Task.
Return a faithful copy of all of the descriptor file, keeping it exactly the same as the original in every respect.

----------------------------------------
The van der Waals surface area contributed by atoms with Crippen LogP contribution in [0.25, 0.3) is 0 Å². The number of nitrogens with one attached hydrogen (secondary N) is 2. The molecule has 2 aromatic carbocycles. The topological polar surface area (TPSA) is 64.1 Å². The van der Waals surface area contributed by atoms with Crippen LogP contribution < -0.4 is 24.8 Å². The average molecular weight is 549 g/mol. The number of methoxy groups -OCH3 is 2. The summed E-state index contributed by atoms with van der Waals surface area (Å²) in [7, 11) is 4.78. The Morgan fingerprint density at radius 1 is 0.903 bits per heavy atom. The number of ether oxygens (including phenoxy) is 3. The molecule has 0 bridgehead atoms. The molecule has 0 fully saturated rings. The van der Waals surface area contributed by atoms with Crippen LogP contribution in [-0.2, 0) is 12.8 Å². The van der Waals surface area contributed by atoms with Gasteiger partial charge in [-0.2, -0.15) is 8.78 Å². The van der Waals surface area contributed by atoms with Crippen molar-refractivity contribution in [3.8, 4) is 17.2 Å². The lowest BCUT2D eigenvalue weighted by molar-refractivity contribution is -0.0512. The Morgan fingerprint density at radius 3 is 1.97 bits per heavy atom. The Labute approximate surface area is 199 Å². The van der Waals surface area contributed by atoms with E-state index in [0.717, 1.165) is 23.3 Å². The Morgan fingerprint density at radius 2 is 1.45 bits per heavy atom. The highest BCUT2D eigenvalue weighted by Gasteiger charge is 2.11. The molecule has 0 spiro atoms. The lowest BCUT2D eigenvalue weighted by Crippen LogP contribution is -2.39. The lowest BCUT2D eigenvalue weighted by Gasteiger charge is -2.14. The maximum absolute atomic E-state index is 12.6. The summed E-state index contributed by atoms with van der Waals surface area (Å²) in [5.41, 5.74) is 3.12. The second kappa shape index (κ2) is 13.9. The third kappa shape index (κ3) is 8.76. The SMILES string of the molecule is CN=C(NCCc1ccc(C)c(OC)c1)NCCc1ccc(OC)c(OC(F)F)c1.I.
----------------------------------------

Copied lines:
The van der Waals surface area contributed by atoms with Crippen LogP contribution in [0.25, 0.3) is 0 Å². The number of nitrogens with one attached hydrogen (secondary N) is 2. The molecule has 2 aromatic carbocycles. The topological polar surface area (TPSA) is 64.1 Å². The van der Waals surface area contributed by atoms with Crippen LogP contribution < -0.4 is 24.8 Å². The average molecular weight is 549 g/mol. The number of methoxy groups -OCH3 is 2. The summed E-state index contributed by atoms with van der Waals surface area (Å²) in [7, 11) is 4.78. The Morgan fingerprint density at radius 1 is 0.903 bits per heavy atom. The number of ether oxygens (including phenoxy) is 3. The molecule has 0 bridgehead atoms. The molecule has 0 fully saturated rings. The van der Waals surface area contributed by atoms with Crippen LogP contribution in [-0.2, 0) is 12.8 Å². The van der Waals surface area contributed by atoms with Gasteiger partial charge in [-0.2, -0.15) is 8.78 Å². The van der Waals surface area contributed by atoms with Crippen molar-refractivity contribution in [3.8, 4) is 17.2 Å². The lowest BCUT2D eigenvalue weighted by molar-refractivity contribution is -0.0512. The Morgan fingerprint density at radius 3 is 1.97 bits per heavy atom. The Labute approximate surface area is 199 Å². The van der Waals surface area contributed by atoms with E-state index in [0.717, 1.165) is 23.3 Å². The Morgan fingerprint density at radius 2 is 1.45 bits per heavy atom. The highest BCUT2D eigenvalue weighted by Gasteiger charge is 2.11. The molecule has 0 spiro atoms. The lowest BCUT2D eigenvalue weighted by Crippen LogP contribution is -2.39. The lowest BCUT2D eigenvalue weighted by Gasteiger charge is -2.14. The maximum absolute atomic E-state index is 12.6. The summed E-state index contributed by atoms with van der Waals surface area (Å²) in [5.41, 5.74) is 3.12. The second kappa shape index (κ2) is 13.9. The third kappa shape index (κ3) is 8.76. The SMILES string of the molecule is CN=C(NCCc1ccc(C)c(OC)c1)NCCc1ccc(OC)c(OC(F)F)c1.I.